IOT Sensor Technologies for Smart Manufacturing

IOT sensors for smart manufacturing

During the recent “Sembang AIOT” episode 38, Once again at AIoTmission, we did a deep dive into the fundamentals of IOT technologies that relate to Smart Manufacturing. There are several topics that we covered this round as below:-

1. Fundamental of IOT relate to the Industries 4.0’s design principal.

2. The roles of IOT in industry 4.0 

3. IOT sensors technologies and communication protocols

4. Example of IoT applications in Smart Manufacturing.

1. Fundamentals of IoT in the Manufacturing Environment: Unveiling Industry 4.0’s Design Principles

In this section, we delve into the foundational aspects of Industrial IoT (IIoT) and how it aligns with the core principles of Industry 4.0. Explore the seamless integration of sensors, connectivity, and data analytics that underpin the transformative design principles of Industry 4.0. Understand how IIoT serves as the linchpin for achieving greater efficiency, automation, and intelligent decision-making in the manufacturing landscape.

2. The Pivotal Roles of IoT in Industry 4.0: Orchestrating the Future of Manufacturing

This section elucidates the multifaceted roles that IIoT plays in the context of Industry 4.0. Delve into its pivotal contributions to the convergence of digital and physical systems, the creation of interconnected ecosystems, and the facilitation of real-time data-driven decision-making. Explore how IIoT serves as a catalyst for the evolution of smart factories, predictive maintenance, and overall operational excellence within the industrial realm.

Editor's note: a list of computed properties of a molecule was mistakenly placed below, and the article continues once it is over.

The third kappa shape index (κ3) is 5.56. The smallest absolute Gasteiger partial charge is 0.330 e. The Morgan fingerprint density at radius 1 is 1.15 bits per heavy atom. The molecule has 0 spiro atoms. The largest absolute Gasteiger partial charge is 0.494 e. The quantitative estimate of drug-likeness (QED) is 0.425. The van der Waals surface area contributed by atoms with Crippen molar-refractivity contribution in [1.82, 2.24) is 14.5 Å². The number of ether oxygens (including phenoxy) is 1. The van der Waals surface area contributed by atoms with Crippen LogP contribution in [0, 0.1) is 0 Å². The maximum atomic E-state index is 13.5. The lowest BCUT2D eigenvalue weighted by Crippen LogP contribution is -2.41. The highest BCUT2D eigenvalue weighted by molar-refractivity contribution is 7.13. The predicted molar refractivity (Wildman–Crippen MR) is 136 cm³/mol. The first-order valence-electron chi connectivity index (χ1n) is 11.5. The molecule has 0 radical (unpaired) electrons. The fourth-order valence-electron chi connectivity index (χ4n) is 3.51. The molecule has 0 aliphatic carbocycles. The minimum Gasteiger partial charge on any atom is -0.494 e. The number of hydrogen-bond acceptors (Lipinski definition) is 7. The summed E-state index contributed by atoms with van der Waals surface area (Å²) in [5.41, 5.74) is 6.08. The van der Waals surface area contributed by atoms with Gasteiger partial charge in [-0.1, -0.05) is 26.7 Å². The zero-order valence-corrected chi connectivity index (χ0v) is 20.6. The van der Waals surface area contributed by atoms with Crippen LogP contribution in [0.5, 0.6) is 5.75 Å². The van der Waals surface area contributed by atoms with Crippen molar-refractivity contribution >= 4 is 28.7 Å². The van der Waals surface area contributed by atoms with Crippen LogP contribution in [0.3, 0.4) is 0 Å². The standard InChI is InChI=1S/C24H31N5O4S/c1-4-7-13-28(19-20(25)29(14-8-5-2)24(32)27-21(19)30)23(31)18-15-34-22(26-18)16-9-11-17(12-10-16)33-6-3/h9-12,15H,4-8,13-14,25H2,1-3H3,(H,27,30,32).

3. IoT Sensors Technologies and Communication Protocols: Building the Nervous System of Smart Manufacturing

Unravel the intricate web of sensor technologies and communication protocols that form the nervous system of smart manufacturing. From RFID and NFC to MQTT and CoAP, explore the diverse array of communication protocols powering seamless data exchange between devices. Dive into the world of sensors, examining their types, functionalities, and how they collectively empower Industry 4.0 by providing real-time insights, enabling condition monitoring, and fostering a more responsive and adaptive manufacturing environment.

4. Examples of IoT Applications in Smart Manufacturing: Realizing the Industry 4.0 Vision

Illustrate the tangible impact of IIoT through specific examples of its applications in smart manufacturing. Explore use cases such as predictive maintenance, asset tracking, supply chain optimization, and quality control. Highlight how IIoT transforms traditional manufacturing processes into dynamic, data-driven ecosystems, fostering agility, innovation, and a competitive edge in the evolving industrial landscape.

IOT architecture

We discussed the architecture of industrial IoT in a deeper level as follows:-